Larry had one of the most important jobs at the plant. He was in charge of making sure that the reactor core was maintained as it expanded in size and energy production. The core had to be contained and monitored so that any of the dangerous salmon-colored radioactive glow would not leak out. Thomas had been his assistant in this endeavor for a long time and knew how to run the diagnostics just as well as Larry did. It was when Thomas was thinking about this that he finally snapped.

Thomas moved across the room and landed in Larry’s ergonomic office chair with a heavy thud. He normally wouldn’t have access to the main controls of the reactor on his own, but Larry’s computer was already logged on and monitoring the temperature and throughput of the core that day. Through the window looking out to the main fusion chamber he saw the two men in business suits walking around the cooling tanks escorted by the CEO of the plant. A sudden pestilent fury welled up inside of Thomas, and he cessed to think at all. No security check or triple-failsafe, password-encrypted obstacle could not stop him; he was dead set on destroying his god-forsaken workplace. His mind was blank. He was no longer thinking about those men or his wife or the CEO or his failures or Larry, he was only focused on the gauges of the monitors in front of him.

An alarm started to sound. He quickly got up and shut the office door, propping his chair against it to lock himself inside. The footsteps in the hallway were growing louder. He sat back down at the PC ignoring the rapid knocking of Larry outside the door. He started to sweat, not from the adrenaline in his system, but because he had switched off the main cooling pumps to the reactor. He sat back in the chair and closed his eyes waiting for the heat to overtake him. Thomas didn’t feel hungover anymore. He felt clear, focused; in fact, he was starting to feel astounding.

His back which always bothered him no longer was hurting, and the pain in his liver from last night started to fade.

“This must be what dying feels like,” he pondered to himself. He opened his eyes to find the reactor glowing so brightly that his eyes began to ache. Suddenly, the light grew so strong that even with his eyes shut as tight as he could muster he could still see the brilliant pink light breaking through.




He didn’t know if he was still alive or not when he finally gathered the courage to unclamp his eyelids. The alarm that had been droning in the background had ceased, and he cautiously opened up one of his eyes. The bright light was gone, but he still couldn’t see. His vision around the edges of his glasses seemed to have cleared while the center was a blurry mess. He took off his glasses and was shocked to find that he didn’t need them anymore. He turned and look out the door to see if Larry was still there pounding away, but to his surprise, he saw another man standing there instead.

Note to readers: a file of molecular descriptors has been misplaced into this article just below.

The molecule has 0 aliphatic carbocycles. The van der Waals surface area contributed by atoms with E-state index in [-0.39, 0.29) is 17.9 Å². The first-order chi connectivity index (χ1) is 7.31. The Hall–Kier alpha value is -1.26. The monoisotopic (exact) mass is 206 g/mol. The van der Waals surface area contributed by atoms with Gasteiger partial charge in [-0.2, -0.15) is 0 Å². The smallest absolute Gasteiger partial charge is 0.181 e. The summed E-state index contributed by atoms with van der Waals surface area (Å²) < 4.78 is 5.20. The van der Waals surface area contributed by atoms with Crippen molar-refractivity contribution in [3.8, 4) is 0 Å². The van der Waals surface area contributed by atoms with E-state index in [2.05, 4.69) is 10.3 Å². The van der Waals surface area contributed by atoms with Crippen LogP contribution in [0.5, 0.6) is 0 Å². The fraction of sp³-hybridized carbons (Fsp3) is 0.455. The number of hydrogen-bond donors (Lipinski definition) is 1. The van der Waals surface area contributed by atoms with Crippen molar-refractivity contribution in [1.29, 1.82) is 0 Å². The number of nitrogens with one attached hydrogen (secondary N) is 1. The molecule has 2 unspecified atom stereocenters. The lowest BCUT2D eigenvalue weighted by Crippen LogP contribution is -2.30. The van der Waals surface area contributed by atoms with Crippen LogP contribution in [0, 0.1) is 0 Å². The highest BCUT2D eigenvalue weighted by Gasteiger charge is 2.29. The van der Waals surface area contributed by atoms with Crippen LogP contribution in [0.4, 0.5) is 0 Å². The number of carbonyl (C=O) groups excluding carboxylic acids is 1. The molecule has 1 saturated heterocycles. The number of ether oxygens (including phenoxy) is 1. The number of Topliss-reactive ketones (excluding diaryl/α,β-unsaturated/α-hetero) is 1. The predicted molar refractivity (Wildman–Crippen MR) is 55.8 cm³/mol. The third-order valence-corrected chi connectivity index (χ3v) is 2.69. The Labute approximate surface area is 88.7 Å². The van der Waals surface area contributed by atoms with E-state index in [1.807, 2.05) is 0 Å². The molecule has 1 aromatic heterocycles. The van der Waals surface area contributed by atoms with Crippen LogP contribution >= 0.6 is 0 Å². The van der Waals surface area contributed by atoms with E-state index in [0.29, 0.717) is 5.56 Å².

He soon came to realize that it was not another man after all; it was still Larry. Thomas stood up and felt that his clothes seemed large on his frame. He looked down in astonishment at his hands which were now smooth and brightly colored where they used to be cracked and pale from lack of blood flow.

Larry finally pushed open the door and Thomas expected to berated.

“Tom… what – what’s going on?” Larry asked, struggling to finish his thought. “You look so young. I mean – you look like you did in college!”

“I, uh… I’m not sure.”

He and Larry looked through the window into the fusion chamber to find the three gentlemen had been vanished, their clothes laying in piles on the grated floor. There was no trace they had ever been worn before.




The investigation into the event that followed was thorough to say the least. The FBI, CIA, NSA, and DOD all swarmed the reactor within hours. There was a Presidential investigation launched, a Congressional hearing, and every talk show in the nation was reaching out to Thomas and representatives from the plant. Thomas was taken into custody by the police, but was released the next day; how could he be charged with murder if the victims in question simply ceased to exist?

In a hundred-mile radius around the site there was changes. Anyone inside ten miles from the plant and under a year of age simply vanished. It seemed to have affected older folks as well. The closer a person was to the core, the more dramatic the effect. It had seemed that Larry, Thomas, and most other workers in the plant had become twenty years younger or more. Thomas guessed he was around 22 now as the scar he got on his 23rd birthday had disappeared from his side. The Feds dropped off Thomas after he was released and sped away in their black Cadillac SUVs.

Thomas stood outside of his tent and tried to make sense of it all. All those mistakes, the years of drinking his life away – it was all erased. He looked at the silo in the distance and for the first time in that he could remember the vapor was absent. It was as if the ride had broken and jumped the rails. Thomas started to feel sick in the bottom of his stomach. He had forgotten what happiness felt like.

He looked down at his cell phone and saw that Wendy was calling him. They talked for longer than they had in years. She had seen his face on the news reports about the incident and wanted to hear what happened firsthand. Thomas spent all his energy making promises that things would change and explaining how he was a new man, but Wendy didn’t believe him.

“People don’t change…” she said without a hint of irony in her voice. He felt like he couldn’t breathe. His first glimpse of joy, quickly eclipsed by the same pain he had felt for the last few years.

Thomas woke up the next morning and took that same old walk to his job to find out that his new boss, one that had not been evaporated by Thomas, had fired him. Apparently, trying to cause a disasterous, holocaustic nuclear implosion was against company policy. Larry, looking even more handsome and rippling than normal, offered Thomas a Saturday doughnut as he left the building which Thomas knocked out of his hand as he headed out the door and on his way to the pub.